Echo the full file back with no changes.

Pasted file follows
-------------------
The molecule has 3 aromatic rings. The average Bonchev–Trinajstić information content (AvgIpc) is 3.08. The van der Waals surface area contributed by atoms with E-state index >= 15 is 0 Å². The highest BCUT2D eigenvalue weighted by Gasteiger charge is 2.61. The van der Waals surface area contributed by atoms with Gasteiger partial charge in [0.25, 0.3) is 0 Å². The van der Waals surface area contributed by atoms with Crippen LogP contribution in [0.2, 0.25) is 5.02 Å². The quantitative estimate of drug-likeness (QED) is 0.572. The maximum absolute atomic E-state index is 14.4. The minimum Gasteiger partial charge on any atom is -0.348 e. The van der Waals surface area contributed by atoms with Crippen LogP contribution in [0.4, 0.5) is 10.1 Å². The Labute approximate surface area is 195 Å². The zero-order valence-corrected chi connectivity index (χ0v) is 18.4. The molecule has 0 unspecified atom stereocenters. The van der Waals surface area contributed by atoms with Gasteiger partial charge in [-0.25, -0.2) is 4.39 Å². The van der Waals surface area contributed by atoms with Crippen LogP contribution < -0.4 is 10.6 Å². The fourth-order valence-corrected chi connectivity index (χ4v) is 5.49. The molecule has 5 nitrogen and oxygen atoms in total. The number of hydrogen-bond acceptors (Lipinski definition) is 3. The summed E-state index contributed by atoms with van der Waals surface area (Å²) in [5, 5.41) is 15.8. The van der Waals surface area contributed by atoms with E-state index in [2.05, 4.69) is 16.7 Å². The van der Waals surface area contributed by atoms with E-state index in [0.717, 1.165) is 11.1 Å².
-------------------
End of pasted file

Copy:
The molecule has 3 aromatic rings. The average Bonchev–Trinajstić information content (AvgIpc) is 3.08. The van der Waals surface area contributed by atoms with E-state index >= 15 is 0 Å². The highest BCUT2D eigenvalue weighted by Gasteiger charge is 2.61. The van der Waals surface area contributed by atoms with Gasteiger partial charge in [0.25, 0.3) is 0 Å². The van der Waals surface area contributed by atoms with Crippen LogP contribution in [0.2, 0.25) is 5.02 Å². The quantitative estimate of drug-likeness (QED) is 0.572. The maximum absolute atomic E-state index is 14.4. The minimum Gasteiger partial charge on any atom is -0.348 e. The van der Waals surface area contributed by atoms with Crippen LogP contribution in [0.4, 0.5) is 10.1 Å². The Labute approximate surface area is 195 Å². The zero-order valence-corrected chi connectivity index (χ0v) is 18.4. The molecule has 0 unspecified atom stereocenters. The van der Waals surface area contributed by atoms with Gasteiger partial charge in [-0.25, -0.2) is 4.39 Å². The van der Waals surface area contributed by atoms with Crippen LogP contribution < -0.4 is 10.6 Å². The fourth-order valence-corrected chi connectivity index (χ4v) is 5.49. The molecule has 5 nitrogen and oxygen atoms in total. The number of hydrogen-bond acceptors (Lipinski definition) is 3. The summed E-state index contributed by atoms with van der Waals surface area (Å²) in [5, 5.41) is 15.8. The van der Waals surface area contributed by atoms with E-state index in [2.05, 4.69) is 16.7 Å². The van der Waals surface area contributed by atoms with E-state index in [0.717, 1.165) is 11.1 Å².